Abstract

The focus of this article is to demonstrate through physical model experimentation a potential means for identifying contaminated areas where a light non-aqueous phase liquid (LNAPL) hydrocarbon has been redistributed by a rising water table in a previously hydrocarbon residual–free vadose zone using ground-penetrating radar (GPR). Analogies of the experimentation conducted in this study are situations where a rise of the water table follows leakage from a tank or pipe at depth or where an LNAPL hydrocarbon plume has migrated laterally from a surface source along the top of the saturated zone and a subsequent rise of the water table occurs. Research to date has provided insight into mechanisms that may offer the potential for LNAPL detection under certain field conditions; however, no studies have specifically focused on developing a potential detection strategy for a case in which residual hydrocarbon is present in a water-saturated medium.

A tank model filled with gravel and sand was designed to allow GPR measurements to be made on the surface before, during, and after water and gasoline injections and fluctuations within the tank. Background GPR measurements were made initially with only water being raised and lowered in the model, and the water table was then raised and lowered beneath a volume of 219 liters of gasoline that was injected into the bottom of the tank. Measurements from the initial raising and lowering of the water with no gasoline present demonstrate the sensitivity of GPR for monitoring changes in subsurface water content and minor fluctuations of the water table. Measurements made during the raising and lowering of the water table with gasoline in the model show differences from the measurements made when only water was raised and lowered, and a comparison of the data show that reflections in GPR data can be enhanced when residual gasoline is present in a water-saturated system because there is less attenuation of the radar signal. Differences in travel times to subsurface reflections between the two stages of the experiment are also caused by the residual gasoline present in the water-saturated medium. Results of this study provide the basis for a strategy that has the potential for successful detection and delineation of LNAPL hydrocarbon–contaminated areas at field sites where the conditions are similar to those modeled through this experimentation.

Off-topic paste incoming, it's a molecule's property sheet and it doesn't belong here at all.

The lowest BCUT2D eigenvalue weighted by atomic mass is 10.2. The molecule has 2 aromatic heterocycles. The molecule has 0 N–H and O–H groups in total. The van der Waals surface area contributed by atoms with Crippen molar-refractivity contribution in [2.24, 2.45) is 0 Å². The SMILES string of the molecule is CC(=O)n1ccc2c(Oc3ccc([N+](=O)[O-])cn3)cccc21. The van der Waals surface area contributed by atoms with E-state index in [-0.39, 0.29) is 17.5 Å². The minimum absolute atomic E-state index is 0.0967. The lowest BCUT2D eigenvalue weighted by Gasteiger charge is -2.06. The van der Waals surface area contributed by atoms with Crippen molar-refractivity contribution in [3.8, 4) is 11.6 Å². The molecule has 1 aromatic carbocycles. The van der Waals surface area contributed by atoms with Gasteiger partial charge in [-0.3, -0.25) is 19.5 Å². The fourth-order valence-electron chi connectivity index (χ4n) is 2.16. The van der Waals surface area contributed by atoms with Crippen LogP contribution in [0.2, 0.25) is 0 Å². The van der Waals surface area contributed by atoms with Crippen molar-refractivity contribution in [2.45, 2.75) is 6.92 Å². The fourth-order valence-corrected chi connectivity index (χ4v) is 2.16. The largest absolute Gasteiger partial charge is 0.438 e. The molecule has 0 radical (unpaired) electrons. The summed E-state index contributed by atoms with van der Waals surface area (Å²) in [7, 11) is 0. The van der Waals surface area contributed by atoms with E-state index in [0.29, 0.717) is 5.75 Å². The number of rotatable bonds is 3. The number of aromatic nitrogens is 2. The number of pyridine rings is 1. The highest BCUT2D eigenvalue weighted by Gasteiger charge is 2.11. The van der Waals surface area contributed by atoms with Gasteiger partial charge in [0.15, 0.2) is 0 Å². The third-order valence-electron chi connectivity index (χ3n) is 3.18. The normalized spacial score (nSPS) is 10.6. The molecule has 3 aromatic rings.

Key Words: contaminant detection, ground-penetrating radar, hydrocarbon, light non-aqueous phase liquid, vadose zone.

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